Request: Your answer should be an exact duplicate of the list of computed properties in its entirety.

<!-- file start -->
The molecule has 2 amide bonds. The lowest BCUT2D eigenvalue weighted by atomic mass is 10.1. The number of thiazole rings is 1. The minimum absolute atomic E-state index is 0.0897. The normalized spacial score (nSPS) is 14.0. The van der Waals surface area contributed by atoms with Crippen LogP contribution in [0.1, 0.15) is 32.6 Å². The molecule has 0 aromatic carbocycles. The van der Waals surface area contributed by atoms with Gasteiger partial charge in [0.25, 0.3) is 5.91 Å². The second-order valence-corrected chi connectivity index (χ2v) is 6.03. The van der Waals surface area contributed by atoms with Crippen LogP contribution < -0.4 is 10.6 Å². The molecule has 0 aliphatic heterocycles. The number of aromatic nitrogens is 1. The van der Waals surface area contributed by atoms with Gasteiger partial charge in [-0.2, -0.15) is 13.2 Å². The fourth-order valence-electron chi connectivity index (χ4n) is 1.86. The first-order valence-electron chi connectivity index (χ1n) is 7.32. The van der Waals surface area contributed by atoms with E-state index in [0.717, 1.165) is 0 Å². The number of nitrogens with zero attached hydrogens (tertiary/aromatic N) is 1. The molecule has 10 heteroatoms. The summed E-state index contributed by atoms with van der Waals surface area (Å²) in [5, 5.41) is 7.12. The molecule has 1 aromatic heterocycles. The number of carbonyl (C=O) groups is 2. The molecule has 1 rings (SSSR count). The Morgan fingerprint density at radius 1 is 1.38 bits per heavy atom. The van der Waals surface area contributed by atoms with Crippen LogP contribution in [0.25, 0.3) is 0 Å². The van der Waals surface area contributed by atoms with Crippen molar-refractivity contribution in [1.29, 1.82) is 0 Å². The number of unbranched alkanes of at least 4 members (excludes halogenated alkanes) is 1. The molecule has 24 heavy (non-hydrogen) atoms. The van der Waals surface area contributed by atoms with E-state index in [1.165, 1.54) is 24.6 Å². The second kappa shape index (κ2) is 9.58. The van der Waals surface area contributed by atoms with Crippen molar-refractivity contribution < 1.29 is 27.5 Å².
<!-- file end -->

The molecule has 2 amide bonds. The lowest BCUT2D eigenvalue weighted by atomic mass is 10.1. The number of thiazole rings is 1. The minimum absolute atomic E-state index is 0.0897. The normalized spacial score (nSPS) is 14.0. The van der Waals surface area contributed by atoms with Crippen LogP contribution in [0.1, 0.15) is 32.6 Å². The molecule has 0 aromatic carbocycles. The van der Waals surface area contributed by atoms with Gasteiger partial charge in [0.25, 0.3) is 5.91 Å². The second-order valence-corrected chi connectivity index (χ2v) is 6.03. The van der Waals surface area contributed by atoms with Crippen LogP contribution < -0.4 is 10.6 Å². The molecule has 0 aliphatic heterocycles. The number of aromatic nitrogens is 1. The van der Waals surface area contributed by atoms with Gasteiger partial charge in [-0.2, -0.15) is 13.2 Å². The fourth-order valence-electron chi connectivity index (χ4n) is 1.86. The first-order valence-electron chi connectivity index (χ1n) is 7.32. The van der Waals surface area contributed by atoms with E-state index in [0.717, 1.165) is 0 Å². The number of nitrogens with zero attached hydrogens (tertiary/aromatic N) is 1. The molecule has 10 heteroatoms. The summed E-state index contributed by atoms with van der Waals surface area (Å²) in [5, 5.41) is 7.12. The molecule has 1 aromatic heterocycles. The number of carbonyl (C=O) groups is 2. The molecule has 1 rings (SSSR count). The Morgan fingerprint density at radius 1 is 1.38 bits per heavy atom. The van der Waals surface area contributed by atoms with Crippen LogP contribution in [0.25, 0.3) is 0 Å². The van der Waals surface area contributed by atoms with Crippen molar-refractivity contribution in [1.29, 1.82) is 0 Å². The number of unbranched alkanes of at least 4 members (excludes halogenated alkanes) is 1. The molecule has 24 heavy (non-hydrogen) atoms. The van der Waals surface area contributed by atoms with E-state index in [1.165, 1.54) is 24.6 Å². The second kappa shape index (κ2) is 9.58. The van der Waals surface area contributed by atoms with Crippen molar-refractivity contribution < 1.29 is 27.5 Å².